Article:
Forest folk, princesses, even a Ghost Hunter – this is not how Baltimore typically looks on a Saturday night. These adventurers made their way to the Joseph Meyerhoff Symphony Hall to hear The Legend of Zelda: Symphony of the Goddesses, the first video game performance to feature a four movement symphony.
Conducted by Eímear Noone (www.eimearworld.com), who has conducted for movies and games (including the 25th anniversary CD released along with Skyward Sword), and arranged by Chad Seiter (www.chadseiter.com), who has orchestrated music for Lost, Fringe, and Star Trek, the concert was set to footage from the games, and each movement told the story of Link’s journeys in the land of Hyrule.
Overture and Interludes
The Legend of Zelda theme, Ganon’s theme, and Zelda’s theme – the three elements of power, wisdom, and courage that define the series – were wonderfully interwoven in the overture.
From there, the first interlude – “Dungeons of Hyrule” – was a fun orchestral interpretation of the earlier games’ dungeon crawls. The Kakariko Village interlude was followed by “Songs of the Hero”, a greatest hits collection of songs on ocarina.
“The Creation of Hyrule”, the prelude, will be well known to Ocarina of Time fans. This was taken from the Ocarina of Time cutscene that recounts the goddesses Din, Farore, and Nayru, and the genesis of Hyrule. It was a magical piece that teed up the first movement.
Ocarina of Time
From the foreboding introduction of the Great Deku Tree’s visions, to the jaunty Kokiri Forest theme, and through the final epic battle with Ganondorf, this was a fantastic mix of some of The Legend of Zelda’s greatest music.
Memories of stepping out onto Hyrule Field for the first time will flow back during this first movement, and to hear the classic overworld theme fully orchestrated was amazing.
The Wind Waker
Ahead of the second movement, Eímear Noone raised the greatest round of applause when she unveiled her very own custom-made Wind Waker baton to conduct the orchestra.
The Wind Waker movement will be familiar to gamers who own the Skyward Sword special edition CD – but that didn’t make the performance any less compelling. We began with understated flutes, before hearing the cheerful Outset Island theme and the pirates’ bumbling tunes, and then on to sailing the Great Sea. Music from The Wind Waker’s title screen – the motif that weaves itself throughout the game and its characters – closed out this sweeping movement.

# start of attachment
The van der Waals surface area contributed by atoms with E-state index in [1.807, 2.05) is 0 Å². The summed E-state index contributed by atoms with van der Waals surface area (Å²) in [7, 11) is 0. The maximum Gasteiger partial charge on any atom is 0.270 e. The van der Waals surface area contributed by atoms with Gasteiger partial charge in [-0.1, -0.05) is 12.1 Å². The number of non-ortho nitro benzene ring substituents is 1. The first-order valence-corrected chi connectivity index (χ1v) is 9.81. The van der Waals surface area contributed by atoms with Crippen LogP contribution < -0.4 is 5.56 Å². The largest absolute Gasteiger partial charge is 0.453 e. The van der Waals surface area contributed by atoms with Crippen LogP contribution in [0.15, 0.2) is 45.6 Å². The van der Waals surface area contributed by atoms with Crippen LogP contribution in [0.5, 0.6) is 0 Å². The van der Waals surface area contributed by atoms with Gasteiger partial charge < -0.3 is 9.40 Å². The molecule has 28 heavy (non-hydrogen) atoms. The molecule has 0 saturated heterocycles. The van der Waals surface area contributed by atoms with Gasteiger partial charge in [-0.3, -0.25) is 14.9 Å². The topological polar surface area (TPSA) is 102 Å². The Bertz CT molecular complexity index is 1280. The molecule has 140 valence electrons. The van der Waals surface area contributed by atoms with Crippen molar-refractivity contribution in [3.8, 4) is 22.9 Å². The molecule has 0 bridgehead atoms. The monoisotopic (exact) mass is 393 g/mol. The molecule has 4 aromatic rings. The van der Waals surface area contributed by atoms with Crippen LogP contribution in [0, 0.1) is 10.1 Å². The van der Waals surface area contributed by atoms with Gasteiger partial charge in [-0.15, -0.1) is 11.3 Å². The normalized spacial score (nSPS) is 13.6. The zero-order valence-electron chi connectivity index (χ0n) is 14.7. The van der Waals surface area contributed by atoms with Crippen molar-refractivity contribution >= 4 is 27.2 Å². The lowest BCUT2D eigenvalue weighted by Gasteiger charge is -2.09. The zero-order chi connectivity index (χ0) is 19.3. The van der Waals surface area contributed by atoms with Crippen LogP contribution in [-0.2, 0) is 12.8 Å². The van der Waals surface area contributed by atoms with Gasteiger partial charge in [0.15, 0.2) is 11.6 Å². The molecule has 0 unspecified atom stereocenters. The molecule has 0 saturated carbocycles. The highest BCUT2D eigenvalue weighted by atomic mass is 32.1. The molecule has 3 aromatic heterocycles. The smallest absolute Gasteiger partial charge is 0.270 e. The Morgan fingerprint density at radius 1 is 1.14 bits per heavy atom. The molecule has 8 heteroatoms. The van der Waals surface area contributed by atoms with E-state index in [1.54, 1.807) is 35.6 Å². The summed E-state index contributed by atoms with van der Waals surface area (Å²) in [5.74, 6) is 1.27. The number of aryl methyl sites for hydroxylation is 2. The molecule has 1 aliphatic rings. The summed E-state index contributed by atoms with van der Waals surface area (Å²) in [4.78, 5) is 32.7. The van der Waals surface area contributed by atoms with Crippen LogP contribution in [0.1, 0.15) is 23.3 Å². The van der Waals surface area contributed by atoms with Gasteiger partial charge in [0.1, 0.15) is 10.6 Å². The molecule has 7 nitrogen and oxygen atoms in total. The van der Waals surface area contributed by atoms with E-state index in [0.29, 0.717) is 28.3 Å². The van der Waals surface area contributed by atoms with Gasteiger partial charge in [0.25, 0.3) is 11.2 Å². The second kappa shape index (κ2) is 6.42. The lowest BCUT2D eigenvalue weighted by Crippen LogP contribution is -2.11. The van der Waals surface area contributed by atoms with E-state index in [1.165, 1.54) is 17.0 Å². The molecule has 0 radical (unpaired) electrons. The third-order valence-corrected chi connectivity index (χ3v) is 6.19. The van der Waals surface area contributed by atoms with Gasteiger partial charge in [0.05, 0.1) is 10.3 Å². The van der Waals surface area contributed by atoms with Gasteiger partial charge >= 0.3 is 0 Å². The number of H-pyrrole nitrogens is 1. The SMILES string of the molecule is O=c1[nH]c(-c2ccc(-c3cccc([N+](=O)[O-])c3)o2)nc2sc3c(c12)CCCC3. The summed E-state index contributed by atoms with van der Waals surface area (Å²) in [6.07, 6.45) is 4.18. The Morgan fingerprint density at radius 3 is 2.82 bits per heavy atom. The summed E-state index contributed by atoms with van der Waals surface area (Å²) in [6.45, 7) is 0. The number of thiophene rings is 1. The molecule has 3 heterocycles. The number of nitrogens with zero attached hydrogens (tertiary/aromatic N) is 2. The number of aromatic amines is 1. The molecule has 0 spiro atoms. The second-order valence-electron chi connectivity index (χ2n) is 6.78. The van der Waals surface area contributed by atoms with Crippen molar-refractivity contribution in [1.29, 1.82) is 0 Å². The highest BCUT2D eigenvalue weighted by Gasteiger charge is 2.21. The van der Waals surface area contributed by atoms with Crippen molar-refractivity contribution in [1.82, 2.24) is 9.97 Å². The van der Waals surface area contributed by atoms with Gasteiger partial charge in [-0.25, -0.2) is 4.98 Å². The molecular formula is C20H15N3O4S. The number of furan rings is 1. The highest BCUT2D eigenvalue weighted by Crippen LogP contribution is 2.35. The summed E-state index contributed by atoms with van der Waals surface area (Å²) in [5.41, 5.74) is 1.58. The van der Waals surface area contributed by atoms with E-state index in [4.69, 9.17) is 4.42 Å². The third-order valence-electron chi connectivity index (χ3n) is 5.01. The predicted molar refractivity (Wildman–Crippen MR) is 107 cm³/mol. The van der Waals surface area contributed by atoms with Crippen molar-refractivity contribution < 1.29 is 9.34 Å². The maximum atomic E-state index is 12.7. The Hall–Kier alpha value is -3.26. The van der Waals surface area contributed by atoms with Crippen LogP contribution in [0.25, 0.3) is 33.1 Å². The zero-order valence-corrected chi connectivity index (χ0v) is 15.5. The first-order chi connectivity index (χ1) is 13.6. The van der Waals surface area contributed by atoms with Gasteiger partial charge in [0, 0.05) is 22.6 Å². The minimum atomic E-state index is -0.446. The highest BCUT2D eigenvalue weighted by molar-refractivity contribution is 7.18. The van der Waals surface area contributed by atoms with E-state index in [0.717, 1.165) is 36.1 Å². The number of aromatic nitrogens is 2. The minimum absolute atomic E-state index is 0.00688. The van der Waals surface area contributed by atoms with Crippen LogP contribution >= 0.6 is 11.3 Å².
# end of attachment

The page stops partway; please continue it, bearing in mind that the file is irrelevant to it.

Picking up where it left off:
After an intermezzo at the Great Fairy’s Fountain (“are we all feeling refreshed?!”), this third movement may have been the strongest. As a game, Twilight Princess has its flaws, and from a musical perspective was sadly not orchestrated. This movement provided a sense of what might have been.
The title screen and the pounding Hyrule Field score were highlights, and the well-chosen footage from the game reinforced that this is all about Midna – her tale and her music underpins the story. This movement provided a new appreciation of Twilight Princess.
A Link to the Past
Undoubtedly the fans’ favorite – and who can disagree when we heard the crescendo of the Dark World theme? But the orchestra still had a few surprises for us.
Three times Eímear Noone asked the audience if we wanted another journey through the music of Zelda. The encores were:
Gerudo Valley theme – the flamenco influence was in full force here!
Ballad of the Wind Fish – the central theme of Link’s Awakening, and like the game itself this piece was haunting.
Majora’s Mask – the strangest, saddest entry in the Zelda series, reflected in the atmospheric introduction of Link and Epona wandering alone in the woods – a subtle piece of music that hushed the audience. The lively Clock Town theme provided a moment of reprieve, but even that could not withstand the creeping influence of the Majora’s Mask theme. The Oath to Order, the giants’ salvation of Termina – and the Skull Kid’s tragic final realization that his friends never abandoned him – closed the concert out, and highlighted the power of Koji Kondo’s music and the talented artists that created Symphony of the Goddesses.
Pointy ears, green tunics, Master Swords and shields – it’s fair to say the core Zelda fans were well represented. But all the attendees were thrilled by this phenomenal performance. I couldn’t count the number of standing ovations that The Legend of Zelda: Symphony of the Goddesses received at the end.
As gamers, we over-analyze whether computer games can be art, when the beauty of The Legend of Zelda’s music speaks of an already mature medium.
You can find out more about the symphony and its upcoming performances in the US, Canada, and Mexico at www.zelda-symphony.com.